Fortnite on Android installer leaves users vulnerable to hackers

Fortnite has finally come to Android after weeks of will-they, won’t-they about its existence following the launch of Fortnite on iOS earlier this year.

Fortnite on Android installer leaves users vulnerable to hackers

At the time, Epic outlined how it was skirting the Google Play Store so it could avoid, what it saw as, an unfair 30% cut of in-game purchases syphoned off by Google as a fee for using its app store. Turns out, that wasn’t the smartest move as Google reveals that Epic’s Fortnite installer for android left users incredibly vulnerable to hackers.

Disclosed on Google’s Issue Tracker site for Android developers, it reveals that Epic’s initial Fortnite installer for Android allowed ANY app on your phone to download and install ANYTHING it liked. What’s more, it let them do it in the background, meaning that an app didn’t need to flag to users that it was downloading content to a device in the background over a user’s data. It also opened it up to nefarious means, allowing fake apps to act as shells for hackers to enter devices or install malware onto a user’s phone.

Google did get in contact with Epic over the issue, allowing them to update the Fortnite installer on Android before it went public over the vulnerability. However, it does show that the 30% fee Epic tried to avoid clearly isn’t just there to hit developers, it’s designed to ensure apps are truly secure before being downloaded.

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Fortnite on Android hack: Just what is the vulnerability?

The Fortnite on Android vulnerability occurred because, when you download Fortnite from Epic’s website on Android, you’re actually just downloading an installer, rather than the full game. The Fortnite installer then does the heavy lifting, downloading the game in its entirety directly from Epic’s servers.

The problem with this, as Google’s security team discovered, is that Epic’s Fortnite installer was very easy to exploit. A user could hijack the request from the Fortnite installer to Epic’s servers and instead download anything when you tap the “download” button in the app.

You may think this isn’t much of an issue, after all, who’s going to be sitting around to jump on a lead like that? However, all you have to have is one unsavoury app on your phone that’s just waiting for an exploit and you’re vulnerable. Given the popularity of Fortnite, and its highly anticipated release on Android, it’s more than likely many of these apps do exist already and could be lying in wait on a device.

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What makes matters worse is that, once you’ve given the Fortnite installer a chance to download an app in the background, it never needs to ask you to do so again. This means that, if an app exploits such a vulnerability, you’ll never be flagged again when it has to download something in the background. Because the Fortnite installer is also a dumb app, it has no knowledge that it’s not being connected to Epic’s servers to download Fortnite, it just knows it’s being used to download something and doesn’t flag any issues.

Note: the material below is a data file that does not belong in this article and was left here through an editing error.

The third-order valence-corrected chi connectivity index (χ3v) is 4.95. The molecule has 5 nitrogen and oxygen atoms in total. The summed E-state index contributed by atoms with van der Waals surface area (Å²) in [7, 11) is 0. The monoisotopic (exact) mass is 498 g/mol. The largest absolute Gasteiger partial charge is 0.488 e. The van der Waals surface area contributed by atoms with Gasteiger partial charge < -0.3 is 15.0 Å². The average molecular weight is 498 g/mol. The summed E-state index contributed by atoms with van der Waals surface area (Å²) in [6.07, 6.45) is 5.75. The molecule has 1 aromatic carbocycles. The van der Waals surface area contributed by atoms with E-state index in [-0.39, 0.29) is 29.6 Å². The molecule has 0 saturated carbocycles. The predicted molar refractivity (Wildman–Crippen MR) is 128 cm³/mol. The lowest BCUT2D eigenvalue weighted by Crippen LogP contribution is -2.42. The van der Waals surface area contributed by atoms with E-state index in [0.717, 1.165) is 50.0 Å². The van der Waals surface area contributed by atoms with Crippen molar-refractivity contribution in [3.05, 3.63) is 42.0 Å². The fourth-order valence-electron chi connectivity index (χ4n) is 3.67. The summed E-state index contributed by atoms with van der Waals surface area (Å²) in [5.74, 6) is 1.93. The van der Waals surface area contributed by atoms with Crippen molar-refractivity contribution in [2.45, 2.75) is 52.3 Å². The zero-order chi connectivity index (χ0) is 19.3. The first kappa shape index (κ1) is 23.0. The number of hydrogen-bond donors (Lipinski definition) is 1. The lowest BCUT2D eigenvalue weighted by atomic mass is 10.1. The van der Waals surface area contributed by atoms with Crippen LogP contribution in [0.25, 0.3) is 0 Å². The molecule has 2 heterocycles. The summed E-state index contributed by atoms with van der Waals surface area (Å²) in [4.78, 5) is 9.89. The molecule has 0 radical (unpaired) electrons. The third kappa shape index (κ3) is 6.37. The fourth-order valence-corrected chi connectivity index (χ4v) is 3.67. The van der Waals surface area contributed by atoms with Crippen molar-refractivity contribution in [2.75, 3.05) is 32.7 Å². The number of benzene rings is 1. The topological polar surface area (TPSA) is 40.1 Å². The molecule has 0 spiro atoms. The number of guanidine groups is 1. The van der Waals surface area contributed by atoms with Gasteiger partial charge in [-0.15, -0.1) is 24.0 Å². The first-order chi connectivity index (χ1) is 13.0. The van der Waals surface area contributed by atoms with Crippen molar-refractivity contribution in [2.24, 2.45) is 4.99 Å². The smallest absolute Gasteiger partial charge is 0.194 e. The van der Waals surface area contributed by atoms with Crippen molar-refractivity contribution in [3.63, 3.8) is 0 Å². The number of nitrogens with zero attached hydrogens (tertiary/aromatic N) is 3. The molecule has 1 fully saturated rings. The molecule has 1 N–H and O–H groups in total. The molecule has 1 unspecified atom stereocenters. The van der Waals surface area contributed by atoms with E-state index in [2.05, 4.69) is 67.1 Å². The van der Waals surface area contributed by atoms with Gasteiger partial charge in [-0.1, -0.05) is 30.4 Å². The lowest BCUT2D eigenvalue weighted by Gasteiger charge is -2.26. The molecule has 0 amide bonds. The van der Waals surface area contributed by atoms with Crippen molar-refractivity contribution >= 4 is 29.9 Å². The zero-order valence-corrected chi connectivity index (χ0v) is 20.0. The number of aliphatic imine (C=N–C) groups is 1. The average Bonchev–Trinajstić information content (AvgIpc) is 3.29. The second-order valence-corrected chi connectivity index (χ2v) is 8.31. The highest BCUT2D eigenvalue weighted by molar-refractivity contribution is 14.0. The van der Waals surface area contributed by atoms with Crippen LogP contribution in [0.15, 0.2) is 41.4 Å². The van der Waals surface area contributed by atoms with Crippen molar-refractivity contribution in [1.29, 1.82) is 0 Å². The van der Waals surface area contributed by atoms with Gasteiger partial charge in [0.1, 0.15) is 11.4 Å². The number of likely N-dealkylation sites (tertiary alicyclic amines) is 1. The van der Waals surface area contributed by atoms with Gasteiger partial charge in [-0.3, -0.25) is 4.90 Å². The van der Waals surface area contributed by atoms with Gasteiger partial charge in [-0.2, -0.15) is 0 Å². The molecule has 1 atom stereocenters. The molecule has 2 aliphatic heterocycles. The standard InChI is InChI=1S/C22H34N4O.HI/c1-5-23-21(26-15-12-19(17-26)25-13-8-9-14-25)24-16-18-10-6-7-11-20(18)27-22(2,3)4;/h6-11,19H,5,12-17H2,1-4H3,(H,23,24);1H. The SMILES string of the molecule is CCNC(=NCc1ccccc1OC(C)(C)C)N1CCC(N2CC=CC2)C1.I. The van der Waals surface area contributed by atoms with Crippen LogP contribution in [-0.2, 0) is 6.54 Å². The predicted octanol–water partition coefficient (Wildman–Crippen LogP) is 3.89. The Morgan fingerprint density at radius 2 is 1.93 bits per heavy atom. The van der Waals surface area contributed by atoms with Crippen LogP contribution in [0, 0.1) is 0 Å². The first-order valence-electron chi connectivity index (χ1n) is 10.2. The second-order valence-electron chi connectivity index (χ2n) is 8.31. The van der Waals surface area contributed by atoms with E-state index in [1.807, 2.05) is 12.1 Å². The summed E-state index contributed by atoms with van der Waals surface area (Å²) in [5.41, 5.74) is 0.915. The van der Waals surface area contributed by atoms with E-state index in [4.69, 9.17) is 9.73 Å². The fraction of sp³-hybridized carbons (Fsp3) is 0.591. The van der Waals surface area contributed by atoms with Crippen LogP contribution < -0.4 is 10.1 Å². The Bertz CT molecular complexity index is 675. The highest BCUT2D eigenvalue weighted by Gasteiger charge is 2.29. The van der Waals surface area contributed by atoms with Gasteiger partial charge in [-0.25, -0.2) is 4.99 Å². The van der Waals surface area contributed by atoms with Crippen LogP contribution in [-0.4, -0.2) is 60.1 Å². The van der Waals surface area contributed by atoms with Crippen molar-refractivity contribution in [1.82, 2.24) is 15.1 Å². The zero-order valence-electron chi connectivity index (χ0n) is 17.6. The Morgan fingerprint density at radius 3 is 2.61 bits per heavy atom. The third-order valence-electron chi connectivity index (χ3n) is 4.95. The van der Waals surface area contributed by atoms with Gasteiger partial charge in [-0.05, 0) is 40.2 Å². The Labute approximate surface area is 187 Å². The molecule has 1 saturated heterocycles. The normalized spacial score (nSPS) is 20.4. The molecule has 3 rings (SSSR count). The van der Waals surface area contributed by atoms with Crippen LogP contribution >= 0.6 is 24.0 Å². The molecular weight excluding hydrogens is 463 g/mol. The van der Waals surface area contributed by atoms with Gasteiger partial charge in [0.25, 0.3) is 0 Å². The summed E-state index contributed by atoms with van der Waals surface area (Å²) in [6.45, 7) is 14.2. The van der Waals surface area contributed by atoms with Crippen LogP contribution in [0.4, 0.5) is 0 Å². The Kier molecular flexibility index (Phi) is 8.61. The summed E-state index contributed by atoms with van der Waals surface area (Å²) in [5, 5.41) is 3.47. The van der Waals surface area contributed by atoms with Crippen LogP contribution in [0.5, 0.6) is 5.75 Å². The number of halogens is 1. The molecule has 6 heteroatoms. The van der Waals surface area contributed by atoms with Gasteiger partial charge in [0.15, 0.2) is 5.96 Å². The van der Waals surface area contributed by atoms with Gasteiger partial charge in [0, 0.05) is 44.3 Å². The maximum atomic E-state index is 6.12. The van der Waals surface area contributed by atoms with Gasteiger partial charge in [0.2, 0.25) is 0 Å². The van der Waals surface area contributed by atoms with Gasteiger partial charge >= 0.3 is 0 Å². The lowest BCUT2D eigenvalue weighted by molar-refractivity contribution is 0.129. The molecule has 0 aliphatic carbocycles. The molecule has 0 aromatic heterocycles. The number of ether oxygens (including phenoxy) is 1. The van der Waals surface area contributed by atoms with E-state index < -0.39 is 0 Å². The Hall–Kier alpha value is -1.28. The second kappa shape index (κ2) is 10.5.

Google even posted a downloadable video showcasing just how easy it is for a user to think they’re downloading Fortnite when, in actuality, they’re downloading a malicious app to their phone. The video can be downloaded in .mp4 format here as, unfortunately, it’s not been uploaded as a video online.

Fortnite on Android hack: How to make sure your phone is safe

Those now concerned about downloading Fortnite on Android needn’t be. Epic has stated that it’s now fixed the exploit and it took less than 48 hours to do so from being told by Google of the issue.

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Those who currently use the original installer simply need to update it to its latest version – 2.1.0 or newer. You can check to see if you’re running this by launching the installer and heading to Settings where it’ll be listed. If you’ve somehow ended up installing an earlier version of the Fortnite installer, you won’t be able to download Fortnite until you update to version 2.1.0.

If you’re still worried about the vulnerability and if you were affected, you can uninstall Fortnite and its installer and reinstall them both. You should also run a scan with Google Play Protect to identify if any malware has been installed on your phone. You can do this by heading to the “My apps & games” section of the Google Play Store and tapping the “Play Protect” icon at the very top of your list of apps.

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